"We're also working on new ways to make car buying more convenient for our customers, including an innovative new partnership with eBay in California to revolutionize how people buy vehicles online," Henderson said. "Customers will be able to bid on actual vehicles just like they do in an eBay auction, including the option of choosing a predetermined 'buy it now' price. We'll be testing this and other ideas with our dealers over the next few weeks, and hope to expand and build upon them in the coming months. In all cases, our goal is to make the shopping and buying process as easy as possible for GM customers - on their time and their terms. Stay tuned."

A pledge to regain trust and confidence

General Motors Company is primarily owned by the governments of the United States, Canada and Ontario, and by a trust fund providing medical benefits to UAW retirees. Specifically, common stock will be owned by:

  • U.S. Department of the Treasury: 60.8 percent
  • UAW Retiree Medical Benefits Trust: 17.5 percent
  • Canada and Ontario governments: 11.7 percent
  • The old GM: 10 percent

"We are very appreciative of the support provided by the stakeholders through the transformation process. Though General Motors Company will not initially be publicly traded, we will be transparent in our financial and other reporting to further strengthen trust and confidence," said Henderson. "We expect to take the company public again as soon as practical, starting next year, and to repay our government loans as soon as possible. We are required to pay off the loans by 2015, but our goal is to repay them much sooner."

Stronger balance sheet

General Motors Company launches with a strong balance sheet, a competitive cost structure, and a strong cash position, enabling it to compete more effectively with both its U.S. and foreign-based competitors here in the U.S., and to continue its strong presence in growing global markets.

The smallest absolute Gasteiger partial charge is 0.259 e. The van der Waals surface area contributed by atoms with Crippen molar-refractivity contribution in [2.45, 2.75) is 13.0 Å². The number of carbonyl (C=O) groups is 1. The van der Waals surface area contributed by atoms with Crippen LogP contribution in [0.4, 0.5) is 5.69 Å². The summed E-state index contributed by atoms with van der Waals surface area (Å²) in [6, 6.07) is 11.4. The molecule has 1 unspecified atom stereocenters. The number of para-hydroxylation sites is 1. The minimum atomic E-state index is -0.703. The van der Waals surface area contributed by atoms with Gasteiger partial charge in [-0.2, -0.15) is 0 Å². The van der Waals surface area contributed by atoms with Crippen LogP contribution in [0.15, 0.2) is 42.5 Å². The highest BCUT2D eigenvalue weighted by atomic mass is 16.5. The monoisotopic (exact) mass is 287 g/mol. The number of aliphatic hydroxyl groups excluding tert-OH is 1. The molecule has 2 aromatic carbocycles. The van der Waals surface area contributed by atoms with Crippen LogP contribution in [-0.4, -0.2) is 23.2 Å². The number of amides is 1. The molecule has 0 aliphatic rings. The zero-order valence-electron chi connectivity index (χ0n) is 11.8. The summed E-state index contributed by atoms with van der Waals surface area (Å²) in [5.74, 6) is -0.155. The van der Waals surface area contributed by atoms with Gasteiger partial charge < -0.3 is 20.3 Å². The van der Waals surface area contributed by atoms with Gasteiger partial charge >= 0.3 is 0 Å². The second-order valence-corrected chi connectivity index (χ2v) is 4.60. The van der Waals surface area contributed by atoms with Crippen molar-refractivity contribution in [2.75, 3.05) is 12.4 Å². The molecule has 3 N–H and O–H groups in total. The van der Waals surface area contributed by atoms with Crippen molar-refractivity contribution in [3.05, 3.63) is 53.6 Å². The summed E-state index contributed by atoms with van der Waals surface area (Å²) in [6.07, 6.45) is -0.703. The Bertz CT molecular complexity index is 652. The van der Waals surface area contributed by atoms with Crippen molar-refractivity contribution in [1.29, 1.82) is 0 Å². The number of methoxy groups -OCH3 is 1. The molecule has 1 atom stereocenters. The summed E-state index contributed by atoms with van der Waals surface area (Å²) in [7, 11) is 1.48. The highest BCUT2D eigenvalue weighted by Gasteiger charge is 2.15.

The new company acquired old GM's strongest operations and will have a competitive operating cost structure, partly as a result of recent agreements with the United Auto Workers (UAW) and Canadian Auto Workers (CAW).

In the U.S., the new GM will be a far leaner company. By the end of 2010, the company will operate 34 assembly, powertrain, and stamping plants, down from 47 in 2008, and capacity utilization is expected to reach 100 percent during 2011. Overall U.S. employment will decline from about 91,000 at the end of 2008 to about 64,000 at the end of this year, creating a company sized to respond quickly to changes in the market, while still retaining the global scope necessary to develop world-class products and technologies.

The new GM will begin with a much stronger balance sheet, including U.S. debt of approximately $11 billion, which excludes preferred stock of $9 billion, and could change under fresh-start accounting. In total, obligations have been reduced by more than $40 billion, representing mostly unsecured debt and the VEBA trust fund that provides medical benefits to UAW retirees. The stronger balance sheet and lower break-even point will allow the new GM to reduce its risk, operate profitably at much lower volume levels, and reinvest in the business in the key areas of advanced technology and product development.

GM's subsidiaries outside the United States were acquired by the new company and are expected to continue to operate normally without any interruption.